Pauls Jonass’ weekend swung heavily in Mexico, from pole position and a first-moto win with an aggressive and confident approach to almost disaster with two crashes in the second race; one of which was impressively huge and almost catastrophic. Jonass might not be able to keep KTM in the record books (the Austrians have won both FIM Motocross World Championship classes since 2010) due to an 18-point deficit to Gariboldi Honda’s Tim Gajser going to Glen Helen, but in his first full Grand Prix term he has established his credentials and profile beyond all expectation. He has also been extremely lucky to escape without injury in two major get-offs.
We spoke to the 18-year-old Latvian about that sensational accident from which he was still able to pick up and finish the moto in thirteenth.
Racer X: You seemed to come into this weekend ready for action.
Pauls Jonass: After Assen [Grand Prix of the Netherlands two weeks ago] we had a meeting with Stefan [Everts], and we decided that we have nothing to lose. I was not expected to win the championship this year, and if I finish in the top five, then I will already be doing more than my goal, which was top eight at the beginning of the season. I want to prove to people that I can ride fast. In some races this year, I was struggling in the last five to ten minutes of the motos, and I wanted to show I could be strong until the end. I found extra motivation, and after Assen I had two really good weeks of riding. I want to push my limits. I like the track here, but everyone is struggling with the altitude and the bikes. In the first practice session, I wondered what I was riding: was it a 125? I got used to it in the qualification race.
It wasn’t a hassle for you to close the series in this way and with two overseas events?
I really enjoy overseas races. I feel like a tourist and it is really easy! The first three GPs and the overseas were great for me as well and gave me some confidence.
Any message or words from KTM for the championship run-in?
Not really. KTM are really good to me and are not pushing me for the championship. They are happy already with what I have done and where I am. I have already had a good year, and the championship will be a huge bonus.
You were 13 points down before the motos and now 18, and it shouldn't have been like that because you were really on it here.
The weekend had been going really good and I felt so fast. The speed was there. I won the qualifying race easily, the first moto easily, and had the holeshot in the second one, but made a really stupid mistake—like in Assen when I also lost the front wheel. I’m really bummed about that. After the crash I got up quickly and came up to two places behind Gajser, and I lost my footing in a rut and made a really bad crash. Luckily, I was okay. I tried to continue but had to make a pit stop because the bike was really bent. We still have two motos to go, and it is only 18 points. It is not over. There are two more checkered flags yet. It will be difficult.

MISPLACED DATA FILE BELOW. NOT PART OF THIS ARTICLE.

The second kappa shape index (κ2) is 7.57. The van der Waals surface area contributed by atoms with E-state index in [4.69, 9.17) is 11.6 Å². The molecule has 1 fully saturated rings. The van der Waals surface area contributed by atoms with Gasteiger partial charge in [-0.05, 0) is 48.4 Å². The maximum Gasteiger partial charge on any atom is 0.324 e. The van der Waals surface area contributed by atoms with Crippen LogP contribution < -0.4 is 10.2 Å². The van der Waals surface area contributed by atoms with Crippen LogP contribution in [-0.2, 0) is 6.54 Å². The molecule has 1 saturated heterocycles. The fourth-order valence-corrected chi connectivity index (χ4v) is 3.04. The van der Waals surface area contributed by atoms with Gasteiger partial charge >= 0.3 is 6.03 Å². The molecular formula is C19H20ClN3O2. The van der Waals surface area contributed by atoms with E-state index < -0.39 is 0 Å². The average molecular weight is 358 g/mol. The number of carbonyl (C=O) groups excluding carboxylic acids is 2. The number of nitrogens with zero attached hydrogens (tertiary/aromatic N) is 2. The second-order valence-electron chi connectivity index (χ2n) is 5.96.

Your speed coming back from last to sixth was pretty amazing, but were you pushing too hard?
I didn't push too hard. I felt good on the track and it was really nice. Maybe I went a little bit over my limit. I rode at 102 percent and that 2 percent caused me to crash. I don't know why I went down on the first turn. S**t happens.
People around the world will look at that clip, and it is shocking and spectacular. What was going through your mind?
It was scary. I had something similar in Sweden, and that time I could not continue the race. When I was in the air I just screamed, “Oh s**t!” The next thing I was on the ground. Very lucky that I am okay. It was really big and I could have broken bones easily.
On the first corner I think someone hit your leg and somebody else ran you over. Hard day.
Yeah, the leg, the back. I felt like everyone hit me. I was lucky also there. Good luck and bad luck today.
Will you be just as attacking next weekend at Glen Helen?
For sure. It will be the same. I have nothing to lose; I can only gain. Eighteen points. Nine to 10 points in each race will be difficult, but we can still do it. I’m really excited to go there. The track looks awesome in the videos. I’m looking forward to riding with the Americans, and it is a shame that the age limit means that Marvin [Musquin] cannot be in MX2.